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The Lizard That Use to Walk on Water
International, 7/17/2015

Modern relatives of the lizards 'Jesus Christ', of the family of corytophanidae (Corytophanidae), are in the area that goes from central Mexico to northern Colombia, where they enjoy the tropical temperatures. The new fossil found in Wyoming, northern United States and called Babibasiliscusalxi, could represent the first member of this group of reptiles, including iguanas and chameleons.

Jack Conrad, a researcher in the department of Vertebrate Paleontology at the American Museum of Natural History in New York, declared in PLoS ONE that the main feature of the new species of lizard was walking on water. "Although we have no direct evidence that this animal was actually able to run on the water surface, it could have had that ability, belonging to the family of the corytophanidae," says Conrad.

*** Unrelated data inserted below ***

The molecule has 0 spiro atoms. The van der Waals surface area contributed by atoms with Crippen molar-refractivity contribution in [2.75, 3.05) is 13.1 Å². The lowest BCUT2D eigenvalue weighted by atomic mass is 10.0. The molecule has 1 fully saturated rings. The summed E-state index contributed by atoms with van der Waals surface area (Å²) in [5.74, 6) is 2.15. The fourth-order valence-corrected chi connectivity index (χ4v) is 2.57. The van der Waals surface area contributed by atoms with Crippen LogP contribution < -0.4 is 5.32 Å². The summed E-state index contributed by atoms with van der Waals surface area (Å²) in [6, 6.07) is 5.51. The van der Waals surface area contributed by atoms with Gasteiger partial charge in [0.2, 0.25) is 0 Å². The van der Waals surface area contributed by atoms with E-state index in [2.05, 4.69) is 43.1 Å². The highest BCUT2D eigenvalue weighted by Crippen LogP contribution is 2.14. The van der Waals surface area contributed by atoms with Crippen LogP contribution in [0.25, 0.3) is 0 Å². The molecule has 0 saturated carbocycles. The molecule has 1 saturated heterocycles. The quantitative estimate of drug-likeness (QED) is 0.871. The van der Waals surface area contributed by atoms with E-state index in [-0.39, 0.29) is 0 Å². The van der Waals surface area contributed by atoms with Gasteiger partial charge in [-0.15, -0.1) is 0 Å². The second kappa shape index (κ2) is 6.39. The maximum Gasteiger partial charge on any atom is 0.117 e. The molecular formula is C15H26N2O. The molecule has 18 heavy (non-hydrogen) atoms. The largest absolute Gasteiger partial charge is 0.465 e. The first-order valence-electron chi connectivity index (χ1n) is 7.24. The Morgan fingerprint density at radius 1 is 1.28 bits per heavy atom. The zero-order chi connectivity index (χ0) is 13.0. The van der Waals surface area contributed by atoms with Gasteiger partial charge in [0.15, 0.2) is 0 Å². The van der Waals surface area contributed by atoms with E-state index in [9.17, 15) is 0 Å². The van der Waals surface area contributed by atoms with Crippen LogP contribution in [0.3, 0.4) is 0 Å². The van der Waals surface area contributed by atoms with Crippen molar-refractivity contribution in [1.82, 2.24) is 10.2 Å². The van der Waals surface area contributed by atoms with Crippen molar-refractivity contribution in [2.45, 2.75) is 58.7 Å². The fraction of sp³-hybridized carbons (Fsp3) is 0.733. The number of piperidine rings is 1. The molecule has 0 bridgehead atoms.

The group of 'Jesus Christ' lizards includes Basiliscus genres which are the best walkers on water- and Laemantus, that walk too "but not so well," says the expert adding that the new fossil is a taxon 'brother' of the latter.

According to the researcher, a Babibasiliscusalxi lizard rugged to tropical environments was the oldest member of the family of these lizards, and shows that this group of reptiles appeared earlier than previously thought.

In terms of physical characteristics, Conrad stresses that this was a very tough reptile. Proof of this is the broken jaw suffered by the one found and cured throughout his life.

Moreover, the skull found was strongly built, "suggesting that they may have been able to take advantage of a wide variety of foods," says the scientist. The fossil shows small teeth that allowed him to eat snakes, other lizards, fish, insects and plants, as its modern relatives do at present.


Topic(s):    Biodiversity